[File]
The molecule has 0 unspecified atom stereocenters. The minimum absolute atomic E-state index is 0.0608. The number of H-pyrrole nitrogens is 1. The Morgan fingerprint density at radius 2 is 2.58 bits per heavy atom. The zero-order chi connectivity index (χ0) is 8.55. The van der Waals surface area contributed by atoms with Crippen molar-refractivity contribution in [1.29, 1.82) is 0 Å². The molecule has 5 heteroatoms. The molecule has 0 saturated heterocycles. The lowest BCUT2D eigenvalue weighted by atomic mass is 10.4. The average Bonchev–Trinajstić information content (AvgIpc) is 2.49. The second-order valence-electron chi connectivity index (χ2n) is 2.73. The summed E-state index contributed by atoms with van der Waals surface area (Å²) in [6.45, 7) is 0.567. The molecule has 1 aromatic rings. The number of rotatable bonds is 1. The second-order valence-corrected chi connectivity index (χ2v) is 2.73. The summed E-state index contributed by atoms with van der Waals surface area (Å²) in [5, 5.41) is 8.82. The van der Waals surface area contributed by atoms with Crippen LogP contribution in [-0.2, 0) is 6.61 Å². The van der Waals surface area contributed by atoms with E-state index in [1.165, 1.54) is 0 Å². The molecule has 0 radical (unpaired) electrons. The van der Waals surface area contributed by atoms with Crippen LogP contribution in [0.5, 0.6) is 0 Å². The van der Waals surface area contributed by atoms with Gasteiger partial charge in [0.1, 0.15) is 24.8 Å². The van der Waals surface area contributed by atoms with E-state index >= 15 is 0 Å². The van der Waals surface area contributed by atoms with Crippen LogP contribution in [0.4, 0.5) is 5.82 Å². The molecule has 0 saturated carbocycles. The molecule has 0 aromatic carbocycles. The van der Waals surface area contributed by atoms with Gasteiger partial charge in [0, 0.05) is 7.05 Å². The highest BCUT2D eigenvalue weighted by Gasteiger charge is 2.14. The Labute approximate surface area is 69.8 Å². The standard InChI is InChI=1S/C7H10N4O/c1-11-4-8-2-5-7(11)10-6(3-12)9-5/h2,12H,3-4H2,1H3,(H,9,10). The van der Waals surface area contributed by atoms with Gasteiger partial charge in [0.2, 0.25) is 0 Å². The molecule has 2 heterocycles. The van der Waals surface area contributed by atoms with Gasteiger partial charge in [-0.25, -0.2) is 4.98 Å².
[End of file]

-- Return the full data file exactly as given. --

The molecule has 0 unspecified atom stereocenters. The minimum absolute atomic E-state index is 0.0608. The number of H-pyrrole nitrogens is 1. The Morgan fingerprint density at radius 2 is 2.58 bits per heavy atom. The zero-order chi connectivity index (χ0) is 8.55. The van der Waals surface area contributed by atoms with Crippen molar-refractivity contribution in [1.29, 1.82) is 0 Å². The molecule has 5 heteroatoms. The molecule has 0 saturated heterocycles. The lowest BCUT2D eigenvalue weighted by atomic mass is 10.4. The average Bonchev–Trinajstić information content (AvgIpc) is 2.49. The second-order valence-electron chi connectivity index (χ2n) is 2.73. The summed E-state index contributed by atoms with van der Waals surface area (Å²) in [6.45, 7) is 0.567. The molecule has 1 aromatic rings. The number of rotatable bonds is 1. The second-order valence-corrected chi connectivity index (χ2v) is 2.73. The summed E-state index contributed by atoms with van der Waals surface area (Å²) in [5, 5.41) is 8.82. The van der Waals surface area contributed by atoms with Crippen LogP contribution in [-0.2, 0) is 6.61 Å². The van der Waals surface area contributed by atoms with E-state index in [1.165, 1.54) is 0 Å². The molecule has 0 radical (unpaired) electrons. The van der Waals surface area contributed by atoms with Crippen LogP contribution in [0.5, 0.6) is 0 Å². The van der Waals surface area contributed by atoms with Gasteiger partial charge in [0.1, 0.15) is 24.8 Å². The van der Waals surface area contributed by atoms with E-state index >= 15 is 0 Å². The van der Waals surface area contributed by atoms with Crippen LogP contribution in [0.4, 0.5) is 5.82 Å². The molecule has 0 saturated carbocycles. The molecule has 0 aromatic carbocycles. The van der Waals surface area contributed by atoms with Gasteiger partial charge in [0, 0.05) is 7.05 Å². The highest BCUT2D eigenvalue weighted by Gasteiger charge is 2.14. The Labute approximate surface area is 69.8 Å². The standard InChI is InChI=1S/C7H10N4O/c1-11-4-8-2-5-7(11)10-6(3-12)9-5/h2,12H,3-4H2,1H3,(H,9,10). The van der Waals surface area contributed by atoms with Gasteiger partial charge in [0.2, 0.25) is 0 Å². The molecule has 2 heterocycles. The van der Waals surface area contributed by atoms with Gasteiger partial charge in [-0.25, -0.2) is 4.98 Å².